This is not what we believe. This is not what Jesus believes.
No, Jesus says. “No, I tell you…. BUT.”
Jesus has been talking about judgment, and he emphasizes that, even though this wasn’t it, God’s judgment is still coming.
The same is true of the other disaster he mentions—the tower of Siloam, which was probably a part of the outer defensive wall of Jerusalem. The tower collapsed, and eighteen people were killed. That was not God’s judgment, on those people of Jerusalem, Jesus is careful to say. BUT. That doesn’t mean God isn’t coming to set things right, to make a just and peaceful world, a world that is finally, the way God intends it to be.
In this gospel, that judgment is part of what Jesus calls the kingdom of God, the reign of God. It’s coming. But these dreadful tragedies? They were not it. Jesus urges his listeners not to mistake either the ugly, murderous impulses of Pontius Pilate, or a terrible accident, with God’s judgment.
Last Sunday, several of us from UPC were privileged to be among those sharing in a time of prayer and reflection at the Islamic Organization of the Southern Tier. Of course, this was in response to the dreadful violations of the sanctuaries that were the Al Noor and Linwood mosques in Christchurch, New Zealand. On March 15, an Australian white supremacist murdered, fifty people in those mosques, murdered them in cold blood, during Friday prayers. The very first speaker at the vigil was a woman, Dr. Mae Mohammed. She spoke in memory of a childhood friend who had been killed, and gave a personal timeline of learning the terrible news of the shootings, of realizing her friend was missing, then realizing that he was dead, and of sharing memories with other friends from around the world.
Then she told us this: The massacre took place during Friday prayers in New Zealand, which took place seventeen hours before it was time for Friday prayers here in the Triple Cities. Dr. Mohammed told us how, on Friday afternoon, she called her seventeen-year-old son, and urged him to get to the mosque early for his prayers. She told us that, at times, practicing our faith is like holding on to a burning hot coal. She said that, urging her son to be early for prayers, even in the aftermath of the Christchurch massacre, even knowing it meant he might therefore be in harm’s way, was just that. Dr. Mohammed encouraged her son to practice faithfulness in the face of death; in so doing, she was holding on to a burning hot coal.
My beloveds, we have seen this far too many times. The young man who was welcomed by the nine members of the bible study at Mother Emanuel Church in Charleston, who rose after an hour in their company and murdered them all because they were African American. The gunman who entered the Tree of Life synagogue in Pittsburgh last October, and killed eleven congregants because they were Jews. And now, the slaughter of fifty people at prayer because they were Muslims. We seem to have been handed a burning hot coal by our faith in Jesus Christ, because we know what he would tell us: Don’t confuse the ugly, murderous impulses of white supremacy with either faith in me or God’s judgment of the world. BUT: a day of reckoning is coming.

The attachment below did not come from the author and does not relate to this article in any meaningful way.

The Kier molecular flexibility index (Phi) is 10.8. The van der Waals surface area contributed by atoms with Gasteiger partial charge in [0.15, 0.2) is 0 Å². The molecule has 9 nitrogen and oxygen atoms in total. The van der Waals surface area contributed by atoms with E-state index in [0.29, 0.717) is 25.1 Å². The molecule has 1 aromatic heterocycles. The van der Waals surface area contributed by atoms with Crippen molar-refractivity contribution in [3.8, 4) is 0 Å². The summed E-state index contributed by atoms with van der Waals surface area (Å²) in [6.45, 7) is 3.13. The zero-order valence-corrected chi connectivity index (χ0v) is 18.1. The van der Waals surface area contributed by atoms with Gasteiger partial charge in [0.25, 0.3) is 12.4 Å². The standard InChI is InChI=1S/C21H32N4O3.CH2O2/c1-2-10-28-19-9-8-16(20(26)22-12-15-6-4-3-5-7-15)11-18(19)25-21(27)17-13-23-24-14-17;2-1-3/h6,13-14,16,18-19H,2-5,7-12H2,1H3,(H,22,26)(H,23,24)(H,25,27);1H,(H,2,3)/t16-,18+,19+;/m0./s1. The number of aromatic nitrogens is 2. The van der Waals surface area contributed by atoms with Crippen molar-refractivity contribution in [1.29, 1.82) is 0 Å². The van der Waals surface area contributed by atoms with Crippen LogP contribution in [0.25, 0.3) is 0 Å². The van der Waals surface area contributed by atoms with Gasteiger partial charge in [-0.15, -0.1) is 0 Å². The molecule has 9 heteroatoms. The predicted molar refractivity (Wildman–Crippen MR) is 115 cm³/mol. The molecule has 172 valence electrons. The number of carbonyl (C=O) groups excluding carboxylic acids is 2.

Jesus tells another parable at the conclusion of our passage, and there he returns to the theme of his preaching that day, the fact of that reckoning, of God’s intention to fix this world, to come in loving and righteous judgment to see the world transformed into what it was created to be. We are, each of us, a fig tree. And we, each of us, have to reckon with who we are, and whose we are, and how that informs not only what we call ourselves, but also what we bring to a world so broken and divided and filled with hate. In this time in which holy places, places of sanctuary, are under attack, Jesus teaches us that our response—the only response—is love.
Love isn’t always easy. Quite the opposite, in fact. In the quote in your bulletin, Kathleen Norris notes that grace—which is just another way of naming God’s love—“is not gentle or made-to-order. It often comes disguised as loss, or failure, or unwelcome change.” It may be that the love we are called to show in this moment is wrapped in change we find difficult or unwelcome. But the sanctuaries of God’s children are under attack by those who insist there is just one way—not only to worship God, but to be human. As those who follow Jesus, and who cherish our own sanctuary, we have to trust that Jesus’ teaching holds true: that we live out our faith by loving God with our whole heart and soul and mind and strength, and loving our neighbors—all of our neighbors—as ourselves.
You know what God’s messengers say when they show up to bring news of the next great thing God asks of us: “Don’t be afraid.” And you know what promise God makes to God’s people in every moment of great and unprecedented challenge: “I will be with you.”
I love our sanctuary, this place where God shows up for us each and every time two or three are gathered. God will be with us. God will be with us here, in our holy space, and in the love we show God’s children who so love the spaces in which they, too, encounter the holy.
Thanks be to God. Amen.